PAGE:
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Scovell Street, Salford Good

Reports


Inspection carried out on 24 June 2019

During a routine inspection

We rated Scovell Street, Salford as good because:

  • The service provided safe care. The premises where clients were seen were safe and clean. The service had enough staff. Staff assessed and managed risk well and followed good practice with respect to safeguarding.
  • Staff developed holistic, recovery-oriented care plans informed by a comprehensive assessment. They provided a range of treatments suitable to the needs of the clients and in line with national guidance about best practice.
  • Managers ensured that these staff received training, supervision and appraisal. Staff worked well together as a multidisciplinary team and with relevant services outside the organisation.
  • Staff treated clients with compassion, kindness and understood the individual needs of clients. They actively involved clients in decisions and care planning.
  • The service had clear referral criteria and pathways. Staff planned and managed discharge well and had alternative pathways for people whose needs it could not meet.
  • The service was well led, and the governance processes ensured that its procedures ran smoothly.

However:

  • The décor of the building was old and tired
  • Consideration of mental capacity was not always recorded as part of consent to treatment.

Inspection carried out on 24 October 2017

During a routine inspection

We do not currently rate independent standalone substance misuse services.

We found the following areas of good practice:

  • The building was clean and safely maintained. Appropriate health and safety checks had been completed and were up to date. There was a programme of maintenance checks for equipment and facilities. This meant that the environment was safe and comfortable for clients.

  • Clients risk was managed. All clients had a comprehensive risk assessment in place. Staff had received safeguarding training and were aware of their role and responsibilities in relation to safeguarding.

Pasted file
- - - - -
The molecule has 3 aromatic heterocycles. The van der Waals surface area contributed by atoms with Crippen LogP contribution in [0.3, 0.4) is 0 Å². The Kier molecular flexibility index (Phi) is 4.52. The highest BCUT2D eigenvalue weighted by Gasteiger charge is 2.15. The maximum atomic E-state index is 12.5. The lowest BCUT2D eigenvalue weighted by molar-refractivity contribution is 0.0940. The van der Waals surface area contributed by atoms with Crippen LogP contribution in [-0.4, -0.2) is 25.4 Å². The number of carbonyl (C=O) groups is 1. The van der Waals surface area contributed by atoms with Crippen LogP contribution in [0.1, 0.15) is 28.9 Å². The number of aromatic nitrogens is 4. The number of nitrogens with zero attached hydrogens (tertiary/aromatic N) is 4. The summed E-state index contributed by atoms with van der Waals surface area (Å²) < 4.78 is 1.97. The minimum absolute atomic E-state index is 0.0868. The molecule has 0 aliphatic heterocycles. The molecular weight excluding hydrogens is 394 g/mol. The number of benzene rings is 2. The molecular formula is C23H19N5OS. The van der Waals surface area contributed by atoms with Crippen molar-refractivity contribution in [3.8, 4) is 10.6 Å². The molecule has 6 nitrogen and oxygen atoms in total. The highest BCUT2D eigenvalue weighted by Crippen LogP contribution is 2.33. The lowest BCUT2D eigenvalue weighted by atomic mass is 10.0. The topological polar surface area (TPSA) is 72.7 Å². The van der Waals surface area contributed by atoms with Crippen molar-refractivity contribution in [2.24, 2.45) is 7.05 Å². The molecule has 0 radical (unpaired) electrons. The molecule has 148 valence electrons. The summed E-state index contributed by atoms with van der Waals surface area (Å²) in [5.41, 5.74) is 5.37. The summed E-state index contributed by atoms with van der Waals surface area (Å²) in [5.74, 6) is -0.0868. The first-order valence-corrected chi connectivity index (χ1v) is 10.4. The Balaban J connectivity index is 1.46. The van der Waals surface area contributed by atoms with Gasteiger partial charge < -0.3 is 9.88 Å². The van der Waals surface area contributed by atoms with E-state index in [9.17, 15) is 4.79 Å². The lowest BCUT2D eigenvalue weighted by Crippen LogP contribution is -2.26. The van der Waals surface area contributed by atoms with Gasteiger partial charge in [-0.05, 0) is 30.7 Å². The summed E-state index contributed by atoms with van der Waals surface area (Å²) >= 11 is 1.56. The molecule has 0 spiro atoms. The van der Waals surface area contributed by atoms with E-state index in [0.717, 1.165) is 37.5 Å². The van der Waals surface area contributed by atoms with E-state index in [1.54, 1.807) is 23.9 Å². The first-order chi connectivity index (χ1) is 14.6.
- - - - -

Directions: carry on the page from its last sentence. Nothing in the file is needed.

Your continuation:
• There were sufficient numbers of staff to deliver care. Staff were appropriately skilled and supported. There was a programme of mandatory training and regular supervision. Staff accessed National Vocational Qualifications.

  • Care was delivered in line with best practice. Recovery was embedded in the delivery and culture of the service. There were strong links with the local recovery community including mutual aid groups. Peer mentors were a visible presence. Care plans were recovery focused. Clients were supported to identify their objectives and the support they needed. Clients were supported to engage with other services.

  • Clients received a comprehensive assessment on admission. Care records reflected the findings of the assessment. Clients were involved in the assessment process and completed a self-assessment as part of this process.

  • Client feedback on the service was positive. They spoke highly of staff, the treatment they had received and were optimistic about their future.

  • Staff morale was good. Staff felt supported by managers and colleagues. There were low absence and sickness rates. Senior managers within the provider organisation were known to staff and visited the service. Staff spoke highly of the local team management. They were considered approachable and open.

  • There was a governance structure in place to monitor and support the delivery of care. The service monitored performance through the national drug treatment monitoring system. The service manager contributed to performance reviews for the local treatment network. Processes were in place to report and review adverse incidents and to investigate complaints.